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Gene, Immune and Cellular Responses to Single and Combined Space Flight Conditions - A (TripleLux-A)
04.26.13

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Overview | Description | Applications | Operations | Results | Publications | Imagery

Experiment Overview

This content was provided by Bertold Hock, Ph.D., and is maintained in a database by the ISS Program Science Office.

Information provided courtesy of the Erasmus Experiment Archive.
Brief Summary

Gene, Immune and Cellular Responses to Single and Combined Space Flight Conditions - A (TripleLux-A) studies the effects of space flight and radiation on the immune function of vertebrate cells in microgravity.

Principal Investigator(s)

  • Bertold Hock, Ph.D., Technical University of Munich at Weihenstephan, Freising, Germany
  • Co-Investigator(s)/Collaborator(s)

  • Peter-Diedrich Hansen, Ph.D., Berlin Institute for Technology, Berlin, Germany
  • Developer(s)
    Information Pending

    Sponsoring Space Agency

    European Space Agency (ESA)

    Sponsoring Organization

    Information Pending

    Research Benefits

    Information Pending

    ISS Expedition Duration:

    Expeditions Assigned

    Information Pending

    Previous ISS Missions

    Information Pending

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    Experiment Description

    Research Overview

    • The Gene, Immune and Cellular Responses to Single and Combined Space Flight Conditions - A (TripleLux-A) experiment aims to understand the mechanisms at a cellular level which cause impairment of immune functions under space flight conditions, enhancement of responses to radiation and microgravity and clearly separate the effects of microgravity from other space flight factors.


    • TripleLux-A will examine the ability of rodent macrophages (white blood cells responsible for eating foreign material on the cellular level) to function in microgravity, macrophages are the first line of defense in the vertebrate immune system.

    Description

    The aim of the Gene, Immune and Cellular Responses to Single and Combined Space Flight Conditions - A (TripleLux-A) experiment is to understand the mechanisms at the cellular level that impair vertebrate immune functions and enhance responses to radiation under space flight conditions. Specifically, TripleLux-A will study the ability of rodent macrophages (large white blood cells that ingests foreign material) from NR8383, ATCC# CRL-2192 to engulf zymosan (an insoluble carbohydrate that serves as an analogue of bacteria).

    Phagocytosis (ingestion of foreign material) is the first line of defense against microbial infection by the immune system. Phagocytosis will be quantified using luminol as a detector for reactive oxygen species produced during the ingestion of zymosan by macrophages during the TripleLux-A investigation.

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    Applications

    Space Applications

    Conducting studies of the immune system during space flight will provide knowledge and understanding of the effects of space habitation on the immune system. The data from these studies will be used in assessing the cellular mechanisms underlying the aggravation of radiation responses and impairment of immune functions during space flight. Understanding such risks is essential in maintaining the health and performance of crewmembers during long-duration missions.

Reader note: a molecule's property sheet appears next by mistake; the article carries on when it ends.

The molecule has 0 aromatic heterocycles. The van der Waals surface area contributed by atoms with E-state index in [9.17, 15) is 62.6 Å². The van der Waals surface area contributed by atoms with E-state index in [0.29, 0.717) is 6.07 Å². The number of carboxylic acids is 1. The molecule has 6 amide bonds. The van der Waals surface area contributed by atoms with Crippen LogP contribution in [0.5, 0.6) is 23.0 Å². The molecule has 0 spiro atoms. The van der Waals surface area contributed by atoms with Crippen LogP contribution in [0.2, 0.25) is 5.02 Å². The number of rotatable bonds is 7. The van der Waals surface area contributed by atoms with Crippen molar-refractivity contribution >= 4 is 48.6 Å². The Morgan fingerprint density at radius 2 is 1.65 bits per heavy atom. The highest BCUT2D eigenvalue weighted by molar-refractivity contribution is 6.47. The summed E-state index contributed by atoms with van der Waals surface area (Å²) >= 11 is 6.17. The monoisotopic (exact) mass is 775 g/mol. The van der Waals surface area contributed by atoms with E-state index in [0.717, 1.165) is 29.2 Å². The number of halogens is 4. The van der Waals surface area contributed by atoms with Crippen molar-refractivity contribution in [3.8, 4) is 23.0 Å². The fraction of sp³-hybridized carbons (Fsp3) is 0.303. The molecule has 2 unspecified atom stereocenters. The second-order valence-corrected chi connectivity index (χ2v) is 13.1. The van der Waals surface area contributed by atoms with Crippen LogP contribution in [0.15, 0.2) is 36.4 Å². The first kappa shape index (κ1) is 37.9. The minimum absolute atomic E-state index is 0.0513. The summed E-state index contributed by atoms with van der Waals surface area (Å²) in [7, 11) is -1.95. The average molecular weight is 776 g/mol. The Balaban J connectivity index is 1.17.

Earth Applications

    With greater understanding of the immune system in space, we can determine new countermeasures for people suffering from weakened immune systems.

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    Operations

    Operational Requirements

    Triplelux-A will require utilization of the MELFI and BioLab facilities onboard the ISS. To complete TripleLux-A operations one session of approximately 12 hours must be completed. Video containing the data of the TripleLux-A activites on orbit will be downloaded to Earth following investigation completion.

    Operational Protocols

    Prior to TripleLux-A activation the following steps must be completed by ISS crewmembers, removal of the specimen from MELFI for thawing, injection of stock culture into the culture medium, reconstitution of the stock culture in fresh medium and measurement of the specimen viability. Crewmembers will then place the specimens in two (2) BioLab Advanced Experiment Containers (AECs) for processing of approximately 12-hours. Following completion of the experiment video data collect by BioLab will be returned to Earth for analysis.

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    Results/More Information

    Information Pending

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    Results Publications

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    Ground Based Results Publications

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    ISS Patents

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    Related Publications

      Rabbow E, Rettberg P, Baumstark-Khan C, Horneck G.  The SOS-LUX-LAC-FLUORO-Toxicity-test on the International Space Station (ISS). Advances in Space Research. 2003; 31(6): 1513-1524. DOI: 10.1016/S0273-1177(03)00086-3.

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    Related Websites

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    Imagery

    image The Advanced Experimental Containment (AEC) hardware for the TripleLux experiments. Image courtesy of ESA.
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    Information provided by the investigation team to the ISS Program Scientist's Office.
    If updates are needed to the summary please contact JSC-ISS-Program-Science-Group. For other general questions regarding space station research and technology, please feel free to call our help line at 281-244-6187 or e-mail at JSC-ISS-Research-Helpline.